At its peak, in 1996, Kodak was rated the fourth-most-valuable global brand. That year, the company had about two-thirds of the global photo market, annual revenues of $16 billion, and a market capitalization of $31 billion. At the time of its peak local employment, in 1982, the company had over 60,000 workers in Rochester, most of whom worked in Kodak Park, as it’s known to employees and locals. The campus, a private city within the city, sprawled over 120 acres with its own power plant and fire department, once stood as a monument of imaging and innovation. Today it still stands, but vastly scaled back from the days when film production was at the core of Kodak’s work.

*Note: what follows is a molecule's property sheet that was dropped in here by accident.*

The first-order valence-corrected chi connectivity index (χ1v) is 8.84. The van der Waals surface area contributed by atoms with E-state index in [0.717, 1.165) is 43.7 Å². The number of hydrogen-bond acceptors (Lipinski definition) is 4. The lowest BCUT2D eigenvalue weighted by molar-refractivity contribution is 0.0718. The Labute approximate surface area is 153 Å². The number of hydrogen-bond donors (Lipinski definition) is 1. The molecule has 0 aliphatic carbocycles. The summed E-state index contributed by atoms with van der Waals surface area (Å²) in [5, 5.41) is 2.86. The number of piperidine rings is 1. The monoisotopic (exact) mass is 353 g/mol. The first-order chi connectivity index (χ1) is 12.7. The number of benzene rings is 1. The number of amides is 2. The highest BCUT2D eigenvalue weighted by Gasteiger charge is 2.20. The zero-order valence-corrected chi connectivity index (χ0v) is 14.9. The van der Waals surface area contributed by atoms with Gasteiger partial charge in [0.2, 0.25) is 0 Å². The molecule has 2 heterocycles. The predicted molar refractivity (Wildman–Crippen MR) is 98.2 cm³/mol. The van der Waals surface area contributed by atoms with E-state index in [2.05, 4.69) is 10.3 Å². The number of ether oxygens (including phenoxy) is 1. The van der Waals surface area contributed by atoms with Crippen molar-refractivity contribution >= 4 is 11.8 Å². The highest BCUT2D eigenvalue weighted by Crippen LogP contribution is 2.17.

With a bitter blizzard hammering down in upstate New York, a bankruptcy judge had just approved a proposal to resolve a big chunk of Kodak’s $6.8 billion in debt and pave the way for it to emerge from Chapter 11 after more than a year of insolvency. The company expects to finalize the process and exit bankruptcy protection in the third quarter of this year.Why didn't they go whole-hog into digital? Possibly because the film business was so profitable for so long they couldn't bring themselves to give it up.